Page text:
Very little is known about northeast India's extraordinary living root bridges. Up to 500-years-old and 150-feet-long, these manmade jungle structures are created by manipulating the malleable roots of young Indian Rubber Trees, according to Patrick Rogers of the Living Root Bridge Project. While we know they are engineered by the War Khasi and War Jaintia people of Meghalaya state, nobody knows much about their origin, geographic span, when they were first conceived or by whom. Or how many there are. Rogers aims to fix that - before they disappear.
“My hope is that this will both spread awareness of the phenomenon so that the people of the region may further benefit from it, and also contribute to its preservation for future generations,” Rogers wrote of his goal to trek through northeast India’s thick jungle to document the dimensions and location of as many existing living root bridges, ladders and observation platforms he can find. He intends to rely on skills gathered during a one-month-long solo expedition in 2015 to negotiate the terrain and communicate with local communities. He explains why the stakes are so high on his gofundme campaign.
“Sadly, many living root bridges are under threat of being destroyed by a number of factors, including arson, floods, negligence, and local villages simply deciding to remove them and replace them with less exceptional steel bridges,” he wrote.
“While the few living root bridges that have become famous will almost certainly survive, these are only a shockingly tiny portion of the phenomenon as a whole. Most of the living root bridges have already been destroyed, and most of the rest may be soon to follow, while the practice itself, perhaps more important than any single bridge, is well on its way to fading out.”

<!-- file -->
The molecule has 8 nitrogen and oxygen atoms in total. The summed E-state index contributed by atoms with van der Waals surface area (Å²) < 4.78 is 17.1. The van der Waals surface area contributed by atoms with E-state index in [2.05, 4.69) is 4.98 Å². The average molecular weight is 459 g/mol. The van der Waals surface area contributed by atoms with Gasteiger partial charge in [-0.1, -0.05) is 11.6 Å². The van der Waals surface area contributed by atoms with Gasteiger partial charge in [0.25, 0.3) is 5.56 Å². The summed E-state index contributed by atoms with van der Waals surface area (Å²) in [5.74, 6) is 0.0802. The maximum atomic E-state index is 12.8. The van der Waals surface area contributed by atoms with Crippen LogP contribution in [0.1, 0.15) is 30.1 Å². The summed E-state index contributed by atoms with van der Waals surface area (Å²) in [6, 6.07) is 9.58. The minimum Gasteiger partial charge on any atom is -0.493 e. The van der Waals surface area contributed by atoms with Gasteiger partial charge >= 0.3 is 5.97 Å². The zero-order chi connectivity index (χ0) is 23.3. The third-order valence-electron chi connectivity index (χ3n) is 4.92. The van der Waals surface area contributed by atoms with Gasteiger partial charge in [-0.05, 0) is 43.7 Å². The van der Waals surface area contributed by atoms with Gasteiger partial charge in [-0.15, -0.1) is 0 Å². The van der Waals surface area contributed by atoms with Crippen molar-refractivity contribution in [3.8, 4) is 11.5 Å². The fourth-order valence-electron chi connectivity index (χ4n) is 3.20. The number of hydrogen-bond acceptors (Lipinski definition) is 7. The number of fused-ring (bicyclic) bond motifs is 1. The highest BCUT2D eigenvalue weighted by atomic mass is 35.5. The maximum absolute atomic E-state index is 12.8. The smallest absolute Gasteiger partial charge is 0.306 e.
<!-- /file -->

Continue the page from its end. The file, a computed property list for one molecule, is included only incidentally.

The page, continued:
Patrick told Inhabitat the project is making progress. In addition to lining up collaborators, he has learned of several living root bridges that have yet to be documented. “Also, I now have the support of the person who began promoting the living root bridges back in 2004, and has since then been their main proponent,” he said. “He is proposing getting in touch with the state government regarding the project, which could be a fairly major step towards raising awareness of the phenomenon, at least in Northeast India.”
Rogers is volunteering to locate, map, measure and photograph the living bridges so that ultimately the local communities can benefit from the attention they have shown to garner in other parts of the region. This information would be collated in a blog and no doubt grow and spread – quite like the bridges themselves, which sometimes soar dozens of feet off the ground and represent a unique cultural and natural heritage that we think is worth saving.
Lead image via Wikimedia, others via Patrick Rogers